Jun 072020
 

According to Gartner 100% of new market participants and 80% of current vendors will have a SAAS (Software As A Service) or Cloud offering by the end of this year. The market has spoken and no matter what the detractors say – and many of them have valid points – Cloud is where it is at.

This is a bona fide paradigm shift that, in the case of traditional providers, takes the whole of the company to pull off. Let us focus on sales and the available revenue streams for the purpose of this post.

1- Subscription: This is the monthly rent customers pay for use of the service. Sellers may charge by the month or for months or years in advance and make the cash flow more positive in exchange for a multi-term discount.

2- Higher Tiers: Which obviously are more expensive as they come with more features like customizations or customizations’ capability, synchronizations or integrations out of the box or higher ceilings for number of users, data and more. A higher tier may even allow a customer to work offline!

3- Resale: Your partners can resell your Cloud service just like they sold your traditional software or service. Think about all the providers for Microsoft 365 (Office 365).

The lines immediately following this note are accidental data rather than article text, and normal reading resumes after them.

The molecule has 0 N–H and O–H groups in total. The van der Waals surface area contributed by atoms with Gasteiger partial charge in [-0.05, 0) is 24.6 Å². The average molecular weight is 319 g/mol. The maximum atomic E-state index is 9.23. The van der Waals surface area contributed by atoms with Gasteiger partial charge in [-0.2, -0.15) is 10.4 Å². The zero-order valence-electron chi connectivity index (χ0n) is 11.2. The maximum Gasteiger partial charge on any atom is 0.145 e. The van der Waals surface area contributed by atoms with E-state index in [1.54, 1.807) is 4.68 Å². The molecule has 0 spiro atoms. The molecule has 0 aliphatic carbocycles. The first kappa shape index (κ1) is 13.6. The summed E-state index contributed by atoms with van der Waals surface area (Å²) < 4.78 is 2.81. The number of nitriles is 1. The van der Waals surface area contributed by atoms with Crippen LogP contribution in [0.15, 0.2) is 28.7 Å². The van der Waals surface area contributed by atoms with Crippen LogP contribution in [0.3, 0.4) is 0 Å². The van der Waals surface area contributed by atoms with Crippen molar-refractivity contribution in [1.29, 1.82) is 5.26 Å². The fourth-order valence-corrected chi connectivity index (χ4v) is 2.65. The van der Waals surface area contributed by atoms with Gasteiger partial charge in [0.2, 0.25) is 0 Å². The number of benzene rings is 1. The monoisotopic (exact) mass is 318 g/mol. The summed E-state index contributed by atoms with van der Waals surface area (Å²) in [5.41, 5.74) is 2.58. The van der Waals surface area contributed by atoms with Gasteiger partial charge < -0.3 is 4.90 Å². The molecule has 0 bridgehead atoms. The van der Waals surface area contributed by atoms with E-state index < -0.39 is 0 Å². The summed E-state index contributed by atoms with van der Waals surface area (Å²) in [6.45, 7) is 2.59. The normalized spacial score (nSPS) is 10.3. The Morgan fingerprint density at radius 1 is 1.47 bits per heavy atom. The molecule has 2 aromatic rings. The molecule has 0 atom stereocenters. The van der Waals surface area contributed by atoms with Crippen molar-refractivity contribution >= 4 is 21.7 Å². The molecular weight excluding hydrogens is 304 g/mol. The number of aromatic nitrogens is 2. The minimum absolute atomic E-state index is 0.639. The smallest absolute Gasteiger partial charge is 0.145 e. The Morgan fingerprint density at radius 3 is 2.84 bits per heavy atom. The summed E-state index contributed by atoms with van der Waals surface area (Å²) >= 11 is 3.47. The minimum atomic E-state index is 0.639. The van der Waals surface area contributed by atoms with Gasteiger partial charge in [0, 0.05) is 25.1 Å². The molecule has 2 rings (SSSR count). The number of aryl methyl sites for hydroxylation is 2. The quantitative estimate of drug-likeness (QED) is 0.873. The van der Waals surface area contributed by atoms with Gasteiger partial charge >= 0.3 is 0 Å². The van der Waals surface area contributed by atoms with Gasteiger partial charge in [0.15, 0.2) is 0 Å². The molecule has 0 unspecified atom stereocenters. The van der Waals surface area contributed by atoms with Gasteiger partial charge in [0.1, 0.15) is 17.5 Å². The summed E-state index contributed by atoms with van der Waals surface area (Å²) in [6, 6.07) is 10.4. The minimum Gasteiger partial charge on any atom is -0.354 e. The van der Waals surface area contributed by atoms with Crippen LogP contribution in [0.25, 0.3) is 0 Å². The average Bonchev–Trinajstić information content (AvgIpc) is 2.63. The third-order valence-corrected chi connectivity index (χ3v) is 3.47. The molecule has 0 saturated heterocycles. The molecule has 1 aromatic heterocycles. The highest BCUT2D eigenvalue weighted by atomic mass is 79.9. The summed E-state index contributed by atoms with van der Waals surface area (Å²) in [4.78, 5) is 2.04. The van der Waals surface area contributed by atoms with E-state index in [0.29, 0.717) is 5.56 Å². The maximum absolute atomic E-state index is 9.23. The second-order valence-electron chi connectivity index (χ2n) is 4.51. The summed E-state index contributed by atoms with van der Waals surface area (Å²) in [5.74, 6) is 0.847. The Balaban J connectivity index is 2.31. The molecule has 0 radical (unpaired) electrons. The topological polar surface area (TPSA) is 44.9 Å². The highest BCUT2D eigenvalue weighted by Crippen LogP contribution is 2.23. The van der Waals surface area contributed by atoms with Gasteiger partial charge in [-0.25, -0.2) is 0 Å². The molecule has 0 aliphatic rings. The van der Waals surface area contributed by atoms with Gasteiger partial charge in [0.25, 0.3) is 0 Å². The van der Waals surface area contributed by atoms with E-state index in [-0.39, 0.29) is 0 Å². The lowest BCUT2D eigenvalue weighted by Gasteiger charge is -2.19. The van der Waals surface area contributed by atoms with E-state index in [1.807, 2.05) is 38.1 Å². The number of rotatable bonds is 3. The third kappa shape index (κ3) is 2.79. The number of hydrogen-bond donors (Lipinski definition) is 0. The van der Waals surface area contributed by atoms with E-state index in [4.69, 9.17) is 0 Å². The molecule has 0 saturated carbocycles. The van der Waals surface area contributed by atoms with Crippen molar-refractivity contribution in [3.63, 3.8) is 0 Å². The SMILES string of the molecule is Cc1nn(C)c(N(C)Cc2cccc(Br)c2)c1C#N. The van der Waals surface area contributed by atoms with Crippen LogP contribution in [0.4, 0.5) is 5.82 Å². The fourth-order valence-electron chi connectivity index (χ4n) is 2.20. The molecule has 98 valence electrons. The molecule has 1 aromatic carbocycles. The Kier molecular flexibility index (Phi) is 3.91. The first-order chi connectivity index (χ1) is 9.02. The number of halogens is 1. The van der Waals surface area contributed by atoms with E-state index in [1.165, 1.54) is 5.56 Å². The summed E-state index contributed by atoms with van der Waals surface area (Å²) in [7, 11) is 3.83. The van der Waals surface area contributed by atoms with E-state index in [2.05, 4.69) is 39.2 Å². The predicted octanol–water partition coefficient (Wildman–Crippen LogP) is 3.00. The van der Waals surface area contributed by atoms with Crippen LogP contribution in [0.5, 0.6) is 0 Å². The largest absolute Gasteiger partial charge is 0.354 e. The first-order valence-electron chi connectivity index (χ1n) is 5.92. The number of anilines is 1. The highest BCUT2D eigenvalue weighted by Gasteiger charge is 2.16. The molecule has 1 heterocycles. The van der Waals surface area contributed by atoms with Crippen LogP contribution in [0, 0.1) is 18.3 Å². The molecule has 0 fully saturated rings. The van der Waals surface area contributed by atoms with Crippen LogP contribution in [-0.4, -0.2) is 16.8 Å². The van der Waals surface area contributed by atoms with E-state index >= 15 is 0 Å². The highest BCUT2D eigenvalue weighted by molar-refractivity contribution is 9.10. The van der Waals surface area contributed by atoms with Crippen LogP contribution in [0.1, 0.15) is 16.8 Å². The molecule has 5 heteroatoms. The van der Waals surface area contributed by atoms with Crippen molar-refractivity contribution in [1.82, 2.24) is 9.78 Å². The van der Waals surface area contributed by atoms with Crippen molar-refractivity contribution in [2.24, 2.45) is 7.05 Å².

4- Platform Sales: Think about Facebook’s platform that features so many third-party applications and affiliates that they easily dwarf the mothership. Google and Microsoft do a considerably worse job of this than Facebook and hence derive less revenue from third-party partners than do Salesforce via its AppExchange or Facebook. While it could be a category of its own I will throw in advertising a la Facebook or Google here too.

5- Fees: Set-up fees, support fees, data download fees, diagnostic fees, integration services fees, image fees… the list is endless.

Photograph Credit: Tumisu

SAAS may be low on margin and may offer customers the ability to churn, but you are not subsisting just on subscriptions, are you?

 

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